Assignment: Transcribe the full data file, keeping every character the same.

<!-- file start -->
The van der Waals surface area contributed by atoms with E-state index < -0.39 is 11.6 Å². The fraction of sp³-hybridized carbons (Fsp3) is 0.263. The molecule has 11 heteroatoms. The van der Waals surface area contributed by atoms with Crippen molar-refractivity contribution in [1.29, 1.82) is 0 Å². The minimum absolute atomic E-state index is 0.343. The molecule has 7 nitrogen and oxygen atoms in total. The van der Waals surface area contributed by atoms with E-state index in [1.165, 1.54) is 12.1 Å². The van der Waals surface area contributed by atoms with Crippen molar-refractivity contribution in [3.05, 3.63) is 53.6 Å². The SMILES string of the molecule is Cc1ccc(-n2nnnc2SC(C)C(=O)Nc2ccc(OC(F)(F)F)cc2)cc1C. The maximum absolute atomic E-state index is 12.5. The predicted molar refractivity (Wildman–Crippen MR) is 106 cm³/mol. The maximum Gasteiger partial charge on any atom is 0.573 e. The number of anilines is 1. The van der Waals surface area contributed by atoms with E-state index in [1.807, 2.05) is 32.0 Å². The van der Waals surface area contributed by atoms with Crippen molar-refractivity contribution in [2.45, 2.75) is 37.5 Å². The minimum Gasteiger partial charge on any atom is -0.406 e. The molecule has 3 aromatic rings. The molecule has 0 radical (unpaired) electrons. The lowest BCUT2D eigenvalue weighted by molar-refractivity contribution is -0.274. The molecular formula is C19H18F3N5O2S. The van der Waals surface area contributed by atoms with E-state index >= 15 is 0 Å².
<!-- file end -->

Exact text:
The van der Waals surface area contributed by atoms with E-state index < -0.39 is 11.6 Å². The fraction of sp³-hybridized carbons (Fsp3) is 0.263. The molecule has 11 heteroatoms. The van der Waals surface area contributed by atoms with Crippen molar-refractivity contribution in [1.29, 1.82) is 0 Å². The minimum absolute atomic E-state index is 0.343. The molecule has 7 nitrogen and oxygen atoms in total. The van der Waals surface area contributed by atoms with E-state index in [1.165, 1.54) is 12.1 Å². The van der Waals surface area contributed by atoms with Crippen molar-refractivity contribution in [3.05, 3.63) is 53.6 Å². The SMILES string of the molecule is Cc1ccc(-n2nnnc2SC(C)C(=O)Nc2ccc(OC(F)(F)F)cc2)cc1C. The maximum absolute atomic E-state index is 12.5. The predicted molar refractivity (Wildman–Crippen MR) is 106 cm³/mol. The maximum Gasteiger partial charge on any atom is 0.573 e. The number of anilines is 1. The van der Waals surface area contributed by atoms with E-state index in [1.807, 2.05) is 32.0 Å². The van der Waals surface area contributed by atoms with Crippen molar-refractivity contribution in [2.45, 2.75) is 37.5 Å². The minimum Gasteiger partial charge on any atom is -0.406 e. The molecule has 3 aromatic rings. The molecule has 0 radical (unpaired) electrons. The lowest BCUT2D eigenvalue weighted by molar-refractivity contribution is -0.274. The molecular formula is C19H18F3N5O2S. The van der Waals surface area contributed by atoms with E-state index >= 15 is 0 Å².